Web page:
When women seek help for menopause, unpleasant symptoms such as hot flashes, sleep disturbances, and vaginal dryness are often on their list of concerns, along with mood swings, weight gain and more. In our work with women and physicians throughout the US, Canada, and abroad, we find it useful to consider three categories of symptom management options:
These categories help women evaluate their options and raise their awareness of the important distinctions in the way exercise, food, herbs, and medications work in the body. They also eliminate the expectation that medications, herbs, and vitamins, used interchangeably, will produce the same results.
Whether a woman chooses prescription therapy or not, self-care, including stress reduction, exercise and a healthy diet, is an important foundation for hormone balance. Things you can do yourself include changing to or maintaining a healthy diet, starting or continuing an exercise program suitable for your fitness level, and finding a support group with whom you can share what you’re going through.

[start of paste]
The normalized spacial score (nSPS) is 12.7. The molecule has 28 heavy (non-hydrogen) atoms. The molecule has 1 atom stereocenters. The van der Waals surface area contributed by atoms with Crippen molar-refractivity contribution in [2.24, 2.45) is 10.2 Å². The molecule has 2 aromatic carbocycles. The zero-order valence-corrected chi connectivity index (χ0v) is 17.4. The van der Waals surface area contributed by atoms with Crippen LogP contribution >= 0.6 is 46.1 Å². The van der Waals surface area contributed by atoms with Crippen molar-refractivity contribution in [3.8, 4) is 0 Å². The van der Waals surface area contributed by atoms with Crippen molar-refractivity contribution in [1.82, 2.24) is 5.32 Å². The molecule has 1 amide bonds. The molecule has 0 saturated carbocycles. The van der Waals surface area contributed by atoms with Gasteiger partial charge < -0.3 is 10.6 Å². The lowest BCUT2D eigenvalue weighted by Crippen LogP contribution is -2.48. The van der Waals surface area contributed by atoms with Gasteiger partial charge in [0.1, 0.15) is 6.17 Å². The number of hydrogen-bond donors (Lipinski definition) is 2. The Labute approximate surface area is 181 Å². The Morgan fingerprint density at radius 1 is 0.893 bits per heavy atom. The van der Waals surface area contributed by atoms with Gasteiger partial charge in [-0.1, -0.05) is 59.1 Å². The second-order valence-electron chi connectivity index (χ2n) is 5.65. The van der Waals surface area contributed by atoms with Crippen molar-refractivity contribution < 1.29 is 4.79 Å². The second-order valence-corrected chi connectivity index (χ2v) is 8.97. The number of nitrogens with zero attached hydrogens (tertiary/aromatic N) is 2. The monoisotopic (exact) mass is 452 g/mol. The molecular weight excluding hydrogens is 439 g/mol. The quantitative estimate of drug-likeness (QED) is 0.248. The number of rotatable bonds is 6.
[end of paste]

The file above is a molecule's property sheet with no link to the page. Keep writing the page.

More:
As menopause arrives, many women find it difficult to manage a plethora of disruptive symptoms that may be new or increasing in frequency. What many women don’t know is that diet plays an important role in keeping menopausal symptoms in check by optimizing your hormonal health along with your physical and emotional wellbeing.
During menopause, it’s more important than ever to eat a balanced diet that includes protein at each meal along with a variety of fruits and vegetables. Eat grains in moderation and choose whole grains wherever possible. Limit saturated fats, oils and sugars. Eat at least 3 meals a day and keep portion size in mind, rather than focusing on calories. Drink water, avoid caffeine, which can make it hard to get to sleep, and avoid drinking too much alcohol, which can interrupt sleep.
Christine Northrup, author of The Wisdom of Menopause recommends the following to help maintain hormonal balance and a healthy weight:
As we enter the menopausal phase, we begin to face more health issues specific to aging women. Exercise plays a key role in maintaining good health as we age. In fact, some studies show that active women are not only healthier, but they report fewer menopausal symptoms than sedentary women. Experts recommend at least 2.5 hours of exercise each week including weight-bearing exercise to help: